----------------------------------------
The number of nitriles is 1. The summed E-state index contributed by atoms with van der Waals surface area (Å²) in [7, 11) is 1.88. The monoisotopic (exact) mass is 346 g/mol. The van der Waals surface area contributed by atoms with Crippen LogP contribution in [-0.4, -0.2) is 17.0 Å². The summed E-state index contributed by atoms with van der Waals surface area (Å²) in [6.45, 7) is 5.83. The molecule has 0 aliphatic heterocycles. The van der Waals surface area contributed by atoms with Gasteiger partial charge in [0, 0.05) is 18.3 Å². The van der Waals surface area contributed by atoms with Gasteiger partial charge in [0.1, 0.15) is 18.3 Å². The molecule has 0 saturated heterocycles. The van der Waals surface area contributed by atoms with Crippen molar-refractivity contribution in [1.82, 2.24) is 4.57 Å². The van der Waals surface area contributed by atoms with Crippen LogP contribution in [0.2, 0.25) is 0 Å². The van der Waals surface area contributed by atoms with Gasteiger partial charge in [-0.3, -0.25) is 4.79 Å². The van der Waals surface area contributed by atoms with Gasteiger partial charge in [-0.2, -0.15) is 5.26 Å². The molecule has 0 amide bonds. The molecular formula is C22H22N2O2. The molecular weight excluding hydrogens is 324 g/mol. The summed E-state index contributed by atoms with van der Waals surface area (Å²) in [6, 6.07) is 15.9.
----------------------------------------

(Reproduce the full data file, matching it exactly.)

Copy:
The number of nitriles is 1. The summed E-state index contributed by atoms with van der Waals surface area (Å²) in [7, 11) is 1.88. The monoisotopic (exact) mass is 346 g/mol. The van der Waals surface area contributed by atoms with Crippen LogP contribution in [-0.4, -0.2) is 17.0 Å². The summed E-state index contributed by atoms with van der Waals surface area (Å²) in [6.45, 7) is 5.83. The molecule has 0 aliphatic heterocycles. The van der Waals surface area contributed by atoms with Gasteiger partial charge in [0, 0.05) is 18.3 Å². The van der Waals surface area contributed by atoms with Gasteiger partial charge in [0.1, 0.15) is 18.3 Å². The molecule has 0 saturated heterocycles. The van der Waals surface area contributed by atoms with Crippen molar-refractivity contribution in [1.82, 2.24) is 4.57 Å². The van der Waals surface area contributed by atoms with Crippen LogP contribution in [0.2, 0.25) is 0 Å². The van der Waals surface area contributed by atoms with Gasteiger partial charge in [-0.3, -0.25) is 4.79 Å². The van der Waals surface area contributed by atoms with Gasteiger partial charge in [-0.2, -0.15) is 5.26 Å². The molecule has 0 amide bonds. The molecular formula is C22H22N2O2. The molecular weight excluding hydrogens is 324 g/mol. The summed E-state index contributed by atoms with van der Waals surface area (Å²) in [6, 6.07) is 15.9.